In the first 30 years after the bulk of the papers were opened (1952–1982), researchers made 33,709 visits to the research room and produced at least 306 books, not to mention countless articles and other research projects. In the quarter-century since, work has continued unabated, with 34,262 research visits to our research room, complemented by millions more who visited electronically via e-mail and our digital archives, producing 376 new titles.
In fact, research interest seems to be growing exponentially; in just the last year, 68 new books have been published based on research conducted in the Roosevelt Library archives. And from the books flow the films, dissertations, student research papers, politicians' speeches, newspaper articles, and all of the other content of our public consciousness of Franklin Roosevelt and his world—that is, our world.
And to those who wonder if all that is to be known about the Roosevelts and their era has been fully revealed, they should note that the museum continues to attract large numbers. From 1945 to 1982, visitation to the Roosevelt Library's museum averaged 200,000 annually, while in the years since, the library's records show, it has hosted almost 150,000 per year on average.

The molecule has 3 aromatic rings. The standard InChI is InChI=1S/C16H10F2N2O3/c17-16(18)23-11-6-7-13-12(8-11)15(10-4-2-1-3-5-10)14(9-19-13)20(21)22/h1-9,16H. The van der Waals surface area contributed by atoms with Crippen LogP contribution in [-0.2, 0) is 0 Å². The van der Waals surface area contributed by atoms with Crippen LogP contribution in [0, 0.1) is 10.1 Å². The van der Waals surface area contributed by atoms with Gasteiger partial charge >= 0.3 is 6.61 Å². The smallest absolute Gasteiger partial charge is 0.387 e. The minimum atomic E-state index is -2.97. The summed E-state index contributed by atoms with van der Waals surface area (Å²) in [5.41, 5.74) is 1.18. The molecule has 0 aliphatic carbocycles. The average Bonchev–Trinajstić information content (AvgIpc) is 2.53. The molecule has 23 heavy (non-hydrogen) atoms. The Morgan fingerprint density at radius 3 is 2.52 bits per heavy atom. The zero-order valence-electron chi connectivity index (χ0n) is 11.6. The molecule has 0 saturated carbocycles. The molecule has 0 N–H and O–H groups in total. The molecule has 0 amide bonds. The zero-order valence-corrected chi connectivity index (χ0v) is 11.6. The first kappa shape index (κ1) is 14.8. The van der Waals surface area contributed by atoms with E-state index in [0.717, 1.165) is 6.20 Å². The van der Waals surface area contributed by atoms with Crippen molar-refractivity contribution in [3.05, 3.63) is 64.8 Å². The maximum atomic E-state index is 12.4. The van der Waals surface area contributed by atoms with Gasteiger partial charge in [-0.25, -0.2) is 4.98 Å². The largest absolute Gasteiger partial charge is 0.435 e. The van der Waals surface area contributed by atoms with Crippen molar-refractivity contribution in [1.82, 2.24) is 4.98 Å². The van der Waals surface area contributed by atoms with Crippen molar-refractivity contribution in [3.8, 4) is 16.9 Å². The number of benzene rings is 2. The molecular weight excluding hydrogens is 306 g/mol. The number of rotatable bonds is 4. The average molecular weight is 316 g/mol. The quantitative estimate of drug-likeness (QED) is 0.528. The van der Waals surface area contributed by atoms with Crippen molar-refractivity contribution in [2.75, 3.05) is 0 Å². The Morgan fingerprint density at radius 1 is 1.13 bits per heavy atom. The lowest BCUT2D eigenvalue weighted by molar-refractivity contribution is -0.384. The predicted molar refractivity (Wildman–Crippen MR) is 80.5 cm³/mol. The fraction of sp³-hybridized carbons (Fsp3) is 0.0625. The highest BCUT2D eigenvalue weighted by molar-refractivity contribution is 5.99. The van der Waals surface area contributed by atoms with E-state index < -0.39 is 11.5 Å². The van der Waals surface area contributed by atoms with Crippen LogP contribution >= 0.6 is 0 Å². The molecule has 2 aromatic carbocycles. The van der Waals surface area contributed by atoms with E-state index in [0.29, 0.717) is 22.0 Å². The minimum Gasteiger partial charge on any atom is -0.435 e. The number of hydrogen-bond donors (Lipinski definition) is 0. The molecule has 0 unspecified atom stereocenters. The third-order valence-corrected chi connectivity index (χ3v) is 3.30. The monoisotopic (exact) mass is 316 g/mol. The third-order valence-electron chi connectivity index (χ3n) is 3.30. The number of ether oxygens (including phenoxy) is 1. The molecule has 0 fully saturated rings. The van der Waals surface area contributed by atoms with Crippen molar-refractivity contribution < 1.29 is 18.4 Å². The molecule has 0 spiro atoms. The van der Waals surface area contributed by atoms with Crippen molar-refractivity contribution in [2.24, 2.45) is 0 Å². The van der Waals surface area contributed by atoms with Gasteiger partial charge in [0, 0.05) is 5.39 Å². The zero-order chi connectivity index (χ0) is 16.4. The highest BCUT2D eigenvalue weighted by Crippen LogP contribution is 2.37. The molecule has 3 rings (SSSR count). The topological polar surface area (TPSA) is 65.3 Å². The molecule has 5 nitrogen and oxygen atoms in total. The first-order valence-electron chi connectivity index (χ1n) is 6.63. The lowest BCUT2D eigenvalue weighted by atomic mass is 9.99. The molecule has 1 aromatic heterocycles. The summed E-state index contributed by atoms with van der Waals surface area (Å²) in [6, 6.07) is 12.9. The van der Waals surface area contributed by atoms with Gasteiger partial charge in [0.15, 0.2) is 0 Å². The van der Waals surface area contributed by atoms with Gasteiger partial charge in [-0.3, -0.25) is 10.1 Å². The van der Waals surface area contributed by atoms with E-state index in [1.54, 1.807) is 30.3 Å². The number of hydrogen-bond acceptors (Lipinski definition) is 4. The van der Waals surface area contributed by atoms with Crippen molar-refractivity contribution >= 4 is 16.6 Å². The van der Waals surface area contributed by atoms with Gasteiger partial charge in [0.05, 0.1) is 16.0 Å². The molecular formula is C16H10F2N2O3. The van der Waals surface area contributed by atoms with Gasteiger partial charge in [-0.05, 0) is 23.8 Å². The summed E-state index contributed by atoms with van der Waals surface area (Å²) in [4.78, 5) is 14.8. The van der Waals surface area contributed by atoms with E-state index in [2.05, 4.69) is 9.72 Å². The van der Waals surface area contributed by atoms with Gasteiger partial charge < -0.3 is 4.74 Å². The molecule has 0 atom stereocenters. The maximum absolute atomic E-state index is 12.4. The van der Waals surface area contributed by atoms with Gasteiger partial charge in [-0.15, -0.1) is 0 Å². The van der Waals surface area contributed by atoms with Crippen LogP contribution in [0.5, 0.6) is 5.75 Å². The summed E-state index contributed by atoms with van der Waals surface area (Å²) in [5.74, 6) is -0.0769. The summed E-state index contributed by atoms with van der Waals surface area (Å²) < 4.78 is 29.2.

Will public interest wane as the generation who knew the Roosevelt presidency firsthand passes from the scene? Will fewer visitors make the trek to the museum on family vacations or to the research room to delve into the archives?
Consider the public's enduring interest in visiting Mount Vernon, which records nearly a million visitors a year more than two centuries after Washington's death. Or consider the enormous interest in the new Lincoln Presidential Library and Museum, a nearly $150-million project underwritten by the state of Illinois that is attracting unprecedented crowds to Springfield.
It seems unlikely that the American public will stop coming to Hyde Park to see the library, home, and grounds, since FDR is now consistently ranked second or third (with George Washington and Abraham Lincoln) in polls of presidential greatness, a measure of which is that he continues to confound and stir debate.
In connection with the 125th anniversary of FDR's birth, we asked some of the most distinguished and widely read historians, biographers, and teachers of the Roosevelt era to tell us how public perceptions of him have changed in the quarter-century since his centenary in 1982.
Their responses follow: